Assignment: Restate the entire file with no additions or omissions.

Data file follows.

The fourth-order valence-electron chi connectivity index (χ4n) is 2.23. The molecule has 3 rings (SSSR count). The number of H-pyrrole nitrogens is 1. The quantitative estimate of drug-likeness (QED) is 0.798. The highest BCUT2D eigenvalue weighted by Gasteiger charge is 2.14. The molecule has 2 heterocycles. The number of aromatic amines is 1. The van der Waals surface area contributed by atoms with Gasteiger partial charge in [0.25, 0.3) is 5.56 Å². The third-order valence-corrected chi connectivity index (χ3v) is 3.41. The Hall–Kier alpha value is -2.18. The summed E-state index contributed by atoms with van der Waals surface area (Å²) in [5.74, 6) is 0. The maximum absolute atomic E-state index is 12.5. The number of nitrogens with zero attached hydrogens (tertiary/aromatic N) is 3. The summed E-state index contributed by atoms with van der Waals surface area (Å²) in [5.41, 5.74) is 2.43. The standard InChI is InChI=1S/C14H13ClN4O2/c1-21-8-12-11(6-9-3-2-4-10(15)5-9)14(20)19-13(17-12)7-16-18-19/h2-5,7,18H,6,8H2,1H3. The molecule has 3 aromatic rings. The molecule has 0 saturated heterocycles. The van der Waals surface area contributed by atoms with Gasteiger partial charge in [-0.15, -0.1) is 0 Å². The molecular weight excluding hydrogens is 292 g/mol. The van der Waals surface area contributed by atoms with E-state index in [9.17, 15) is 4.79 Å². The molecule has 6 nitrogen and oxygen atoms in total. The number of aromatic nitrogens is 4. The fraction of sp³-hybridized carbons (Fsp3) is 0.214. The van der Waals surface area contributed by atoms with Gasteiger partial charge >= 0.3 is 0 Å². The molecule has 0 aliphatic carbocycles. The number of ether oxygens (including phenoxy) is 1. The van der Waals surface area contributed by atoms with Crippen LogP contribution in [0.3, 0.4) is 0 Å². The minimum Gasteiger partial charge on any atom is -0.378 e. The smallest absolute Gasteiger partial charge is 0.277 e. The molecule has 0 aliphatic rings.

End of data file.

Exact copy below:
The fourth-order valence-electron chi connectivity index (χ4n) is 2.23. The molecule has 3 rings (SSSR count). The number of H-pyrrole nitrogens is 1. The quantitative estimate of drug-likeness (QED) is 0.798. The highest BCUT2D eigenvalue weighted by Gasteiger charge is 2.14. The molecule has 2 heterocycles. The number of aromatic amines is 1. The van der Waals surface area contributed by atoms with Gasteiger partial charge in [0.25, 0.3) is 5.56 Å². The third-order valence-corrected chi connectivity index (χ3v) is 3.41. The Hall–Kier alpha value is -2.18. The summed E-state index contributed by atoms with van der Waals surface area (Å²) in [5.74, 6) is 0. The maximum absolute atomic E-state index is 12.5. The number of nitrogens with zero attached hydrogens (tertiary/aromatic N) is 3. The summed E-state index contributed by atoms with van der Waals surface area (Å²) in [5.41, 5.74) is 2.43. The standard InChI is InChI=1S/C14H13ClN4O2/c1-21-8-12-11(6-9-3-2-4-10(15)5-9)14(20)19-13(17-12)7-16-18-19/h2-5,7,18H,6,8H2,1H3. The molecule has 3 aromatic rings. The molecule has 0 saturated heterocycles. The van der Waals surface area contributed by atoms with Gasteiger partial charge in [-0.15, -0.1) is 0 Å². The molecular weight excluding hydrogens is 292 g/mol. The van der Waals surface area contributed by atoms with E-state index in [9.17, 15) is 4.79 Å². The molecule has 6 nitrogen and oxygen atoms in total. The number of aromatic nitrogens is 4. The fraction of sp³-hybridized carbons (Fsp3) is 0.214. The van der Waals surface area contributed by atoms with Gasteiger partial charge >= 0.3 is 0 Å². The molecule has 0 aliphatic carbocycles. The number of ether oxygens (including phenoxy) is 1. The van der Waals surface area contributed by atoms with Crippen LogP contribution in [0.3, 0.4) is 0 Å². The minimum Gasteiger partial charge on any atom is -0.378 e. The smallest absolute Gasteiger partial charge is 0.277 e. The molecule has 0 aliphatic rings.